The documentation matches version 1.5.0 of our software. Download the latest release here.
- Intended use
- Supported connections and protocols
- Configuring Simple Data Logger
- Input tab
- Control tab
- Process tab
- Output tab
- Settings tab
- Logging data
- Further processing
*SDL Plus feature
Simple Data Logger (SDL) writes data received from a connected device to a file (CSV format). SDL can either log all printable characters or extract a number (typically a measurement value) from the received data. The date and time can be added to each line.
SDL was originally developed for use with scales and balances. It also works with other measuring instruments and more (almost) all devices sending data in ASCII format.
SDL supports connections made through a COM port (RS232, USB virtual COM port, Bluetooth Serial Port Profile, etc.) or over TCP/IP (Ethernet, WLAN; SDL acts as a TCP client on a persistent connection). Data sent by your device must be in ASCII format.
Configuring Simple Data Logger
SDL is organized in tabs. The Start tab is shown when SDL is launched:
To configure SDL, please go to the Input and Output tabs. Advanced features and settings can be found in the Control and Process tabs. License keys can be entered and managed in the License tab.
Here you’ll make settings for the connected device (from which you want to receive data).
If your Device is included in the list, select it and press Set default parameters for device. This will automatically set the interface parameters (bits/s, etc.) and the Terminator. If your device is not included, select either “Generic measuring instrument” or “Generic text device” (e.g. for bar code readers) and set the interface parameters and Terminator manually. Please ensure that all settings match those of your device or communication will fail.
The following device profiles are currently available in SDL:
- Generic measuring instrument: SDL will capture the first number unless you modify the regular expression.
- Generic text device: SDL will capture all alphanumeric characters.
- A&D scales and balances: all of them use the same data format, you might have to change the data transmission mode to suit your application.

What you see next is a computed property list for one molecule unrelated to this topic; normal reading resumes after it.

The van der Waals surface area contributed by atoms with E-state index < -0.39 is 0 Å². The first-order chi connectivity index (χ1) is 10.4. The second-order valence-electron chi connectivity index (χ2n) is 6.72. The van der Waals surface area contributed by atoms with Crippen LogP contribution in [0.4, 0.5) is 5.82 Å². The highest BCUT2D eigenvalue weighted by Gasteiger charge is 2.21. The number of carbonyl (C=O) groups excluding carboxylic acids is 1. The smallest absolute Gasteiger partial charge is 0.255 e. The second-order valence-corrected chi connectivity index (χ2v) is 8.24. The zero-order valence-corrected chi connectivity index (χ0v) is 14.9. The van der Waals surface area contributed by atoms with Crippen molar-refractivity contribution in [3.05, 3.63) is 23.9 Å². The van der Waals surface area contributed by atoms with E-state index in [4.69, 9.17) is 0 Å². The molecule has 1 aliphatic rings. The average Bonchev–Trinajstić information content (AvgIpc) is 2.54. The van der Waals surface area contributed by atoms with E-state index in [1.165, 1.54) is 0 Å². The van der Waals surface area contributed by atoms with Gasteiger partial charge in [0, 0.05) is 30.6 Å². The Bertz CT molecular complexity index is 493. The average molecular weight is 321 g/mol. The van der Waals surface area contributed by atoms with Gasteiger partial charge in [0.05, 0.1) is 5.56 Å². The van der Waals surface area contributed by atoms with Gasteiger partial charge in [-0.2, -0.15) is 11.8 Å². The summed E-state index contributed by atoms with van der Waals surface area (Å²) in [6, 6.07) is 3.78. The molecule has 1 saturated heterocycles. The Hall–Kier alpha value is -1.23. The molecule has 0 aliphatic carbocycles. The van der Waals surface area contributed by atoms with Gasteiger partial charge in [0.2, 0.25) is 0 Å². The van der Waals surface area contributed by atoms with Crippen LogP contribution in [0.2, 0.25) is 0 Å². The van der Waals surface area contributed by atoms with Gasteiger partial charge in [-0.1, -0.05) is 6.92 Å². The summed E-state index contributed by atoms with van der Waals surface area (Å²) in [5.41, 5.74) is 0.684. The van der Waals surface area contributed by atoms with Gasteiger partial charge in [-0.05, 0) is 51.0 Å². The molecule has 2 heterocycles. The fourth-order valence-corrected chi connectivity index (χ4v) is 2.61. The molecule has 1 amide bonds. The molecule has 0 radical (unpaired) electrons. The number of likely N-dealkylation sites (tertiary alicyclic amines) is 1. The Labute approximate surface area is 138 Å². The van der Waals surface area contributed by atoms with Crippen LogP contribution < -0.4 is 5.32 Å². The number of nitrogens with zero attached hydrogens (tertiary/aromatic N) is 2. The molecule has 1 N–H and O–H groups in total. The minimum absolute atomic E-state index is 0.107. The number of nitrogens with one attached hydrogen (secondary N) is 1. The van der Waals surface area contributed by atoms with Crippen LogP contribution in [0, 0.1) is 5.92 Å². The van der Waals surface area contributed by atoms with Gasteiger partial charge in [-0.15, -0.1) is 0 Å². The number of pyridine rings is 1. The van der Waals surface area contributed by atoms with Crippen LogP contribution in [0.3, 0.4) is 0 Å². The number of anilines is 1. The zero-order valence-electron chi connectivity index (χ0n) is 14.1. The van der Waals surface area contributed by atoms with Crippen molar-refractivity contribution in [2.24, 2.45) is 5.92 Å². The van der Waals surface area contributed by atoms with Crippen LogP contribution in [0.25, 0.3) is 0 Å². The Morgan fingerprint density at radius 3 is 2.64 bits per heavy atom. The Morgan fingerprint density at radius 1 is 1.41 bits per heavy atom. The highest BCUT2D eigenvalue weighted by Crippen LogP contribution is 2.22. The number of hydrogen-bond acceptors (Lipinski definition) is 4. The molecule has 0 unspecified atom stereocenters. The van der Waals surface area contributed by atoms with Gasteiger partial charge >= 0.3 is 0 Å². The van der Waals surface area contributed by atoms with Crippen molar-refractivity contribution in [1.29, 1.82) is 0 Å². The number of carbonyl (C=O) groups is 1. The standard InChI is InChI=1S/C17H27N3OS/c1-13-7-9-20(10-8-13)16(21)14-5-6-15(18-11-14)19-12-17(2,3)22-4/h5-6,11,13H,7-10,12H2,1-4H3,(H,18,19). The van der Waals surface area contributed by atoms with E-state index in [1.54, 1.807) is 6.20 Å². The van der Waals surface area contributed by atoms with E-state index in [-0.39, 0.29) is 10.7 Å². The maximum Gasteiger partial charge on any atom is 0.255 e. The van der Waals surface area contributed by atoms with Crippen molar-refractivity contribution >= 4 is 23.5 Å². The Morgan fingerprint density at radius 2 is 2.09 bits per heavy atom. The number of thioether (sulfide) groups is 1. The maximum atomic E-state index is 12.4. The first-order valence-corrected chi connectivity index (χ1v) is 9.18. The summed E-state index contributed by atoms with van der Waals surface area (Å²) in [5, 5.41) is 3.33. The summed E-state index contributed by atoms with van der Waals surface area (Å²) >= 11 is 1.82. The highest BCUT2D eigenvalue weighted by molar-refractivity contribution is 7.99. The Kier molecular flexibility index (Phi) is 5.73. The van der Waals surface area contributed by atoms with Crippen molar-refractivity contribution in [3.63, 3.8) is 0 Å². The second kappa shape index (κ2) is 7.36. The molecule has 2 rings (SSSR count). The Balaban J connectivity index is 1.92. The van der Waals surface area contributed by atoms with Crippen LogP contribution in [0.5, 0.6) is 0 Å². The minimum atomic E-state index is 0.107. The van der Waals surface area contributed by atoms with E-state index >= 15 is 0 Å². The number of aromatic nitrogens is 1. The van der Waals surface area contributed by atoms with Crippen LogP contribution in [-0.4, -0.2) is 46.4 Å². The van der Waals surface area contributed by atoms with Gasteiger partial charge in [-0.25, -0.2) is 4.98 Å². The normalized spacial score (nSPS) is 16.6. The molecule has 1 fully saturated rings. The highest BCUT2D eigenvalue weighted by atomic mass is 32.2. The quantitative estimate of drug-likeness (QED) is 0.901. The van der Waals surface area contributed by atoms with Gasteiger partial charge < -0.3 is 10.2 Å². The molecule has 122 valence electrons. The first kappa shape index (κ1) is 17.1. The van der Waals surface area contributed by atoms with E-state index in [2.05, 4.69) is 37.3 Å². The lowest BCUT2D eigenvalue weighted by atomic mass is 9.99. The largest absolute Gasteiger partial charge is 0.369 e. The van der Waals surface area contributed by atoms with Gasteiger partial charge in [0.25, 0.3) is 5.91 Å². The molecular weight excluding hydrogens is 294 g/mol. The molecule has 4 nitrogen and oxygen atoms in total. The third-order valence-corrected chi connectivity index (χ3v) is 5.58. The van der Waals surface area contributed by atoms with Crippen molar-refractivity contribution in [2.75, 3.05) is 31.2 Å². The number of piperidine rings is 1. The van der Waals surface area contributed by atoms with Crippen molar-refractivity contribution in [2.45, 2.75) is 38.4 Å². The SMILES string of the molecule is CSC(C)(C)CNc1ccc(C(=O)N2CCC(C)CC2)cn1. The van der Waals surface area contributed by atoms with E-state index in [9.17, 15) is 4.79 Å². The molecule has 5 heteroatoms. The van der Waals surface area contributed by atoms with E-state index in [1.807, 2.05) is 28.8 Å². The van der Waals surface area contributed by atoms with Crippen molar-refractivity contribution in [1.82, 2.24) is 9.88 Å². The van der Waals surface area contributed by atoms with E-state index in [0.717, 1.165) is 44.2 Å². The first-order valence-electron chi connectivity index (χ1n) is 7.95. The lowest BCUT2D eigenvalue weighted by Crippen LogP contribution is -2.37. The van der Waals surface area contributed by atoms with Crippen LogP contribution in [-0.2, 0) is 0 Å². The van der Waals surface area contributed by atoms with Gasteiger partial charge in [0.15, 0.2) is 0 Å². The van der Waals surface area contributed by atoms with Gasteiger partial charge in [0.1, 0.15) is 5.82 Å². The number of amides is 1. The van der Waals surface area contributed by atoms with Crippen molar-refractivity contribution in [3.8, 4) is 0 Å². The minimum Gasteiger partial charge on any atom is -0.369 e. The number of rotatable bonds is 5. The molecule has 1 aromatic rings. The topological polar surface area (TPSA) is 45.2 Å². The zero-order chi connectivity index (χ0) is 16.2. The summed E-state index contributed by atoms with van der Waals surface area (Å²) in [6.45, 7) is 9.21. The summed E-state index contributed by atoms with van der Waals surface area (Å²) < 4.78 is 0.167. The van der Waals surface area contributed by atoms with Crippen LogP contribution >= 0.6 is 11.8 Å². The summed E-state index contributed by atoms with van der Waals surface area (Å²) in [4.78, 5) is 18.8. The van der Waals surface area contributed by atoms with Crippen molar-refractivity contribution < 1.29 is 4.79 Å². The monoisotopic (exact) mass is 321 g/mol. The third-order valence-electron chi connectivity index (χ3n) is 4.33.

- A&D LCCU21 USB button load cell (only for use with polling).
- Acculab AL balances.
- Adam Equipment CBK, *GBK, GFK (GK indicator): set “C8 LAb” to “off” in the menu of your scale, particularly if you’re using continuous transmission mode “Ct StA” oder “Ct AnY”).
- Adam Equipment CPWplus: set the scale to “trn 2” for continuous transmission or to “trn 3” to use polling or the print button on the scale (port is set to “trn 1” and therefore disabled by default).
- Adam Equipment GBC, GFC (GC counting indicator): you can choose to capture the weight or the number of pieces.
- Adam Equipment HCB (“Highland”) via RS-232 or USB virtual COM port.
- Denver Instrument balances (same as Sartorius legacy).
- Kern DE series scales: default settings of the scale work with polling (or by pressing the print button), but you can also set it to transmit automatically or continuously.
- Kern 572, 573, KB, DS and FKB scales (all made in Germany).
- Kern KFB indicator (used by IFB platform scales).
- Mettler-Toledo MT-SICS protocol.
- Ohaus scales and balances.
- Ohaus Scout Pro (SPU), Traveler (TA), Navigator (NV, NVT) scales: default settings of these scales work with polling (or by pressing the print button), but you can also set it to transmit automatically or continuously.
- Sartorius balances:
- Legacy devices,
- Sartorius Entris, EK, GK and GW,
- Sartorius SBI protocol,
- Sartorius SICS protocol.
- Scale Manufacturers Association Standard Scale Serial Communication Protocol (supported by several manufacturers).
If you’re a manufacturer and would like us to include your instruments, please contact us.
SDL uses a regular expression to match and capture the data you want to record. You can edit it by clicking on the Customize button:
- Regular expressions use the C# .NET syntax.
- Customized regular expressions will not be overwritten unless you change the Device, press Set default parameters and confirm overwriting in the dialog that appears.
Choose between a COM port (RS232, USB VCP, Bluetooth SPP) or a TCP/IP connection by selecting the appropriate radio button.
Note: For TCP/IP connections, we currently only support persistent connections where SDL acts as the TCP client and connects to a device acting as the TCP server. Data has to be sent as “raw TCP” (used by Ohaus scales and balances as well as many RS-232-to-Ethernet converters like the Moxa NPort series) with no higher-level application protocol.
Make sure that all settings match those of your device. If you’re not sure which COM port your device is connected to, open the device manager in Windows and consult the “Ports (COM & LPT)” section. When you plug in and unplug a USB VCP device, you should see a COM port appear or disappear: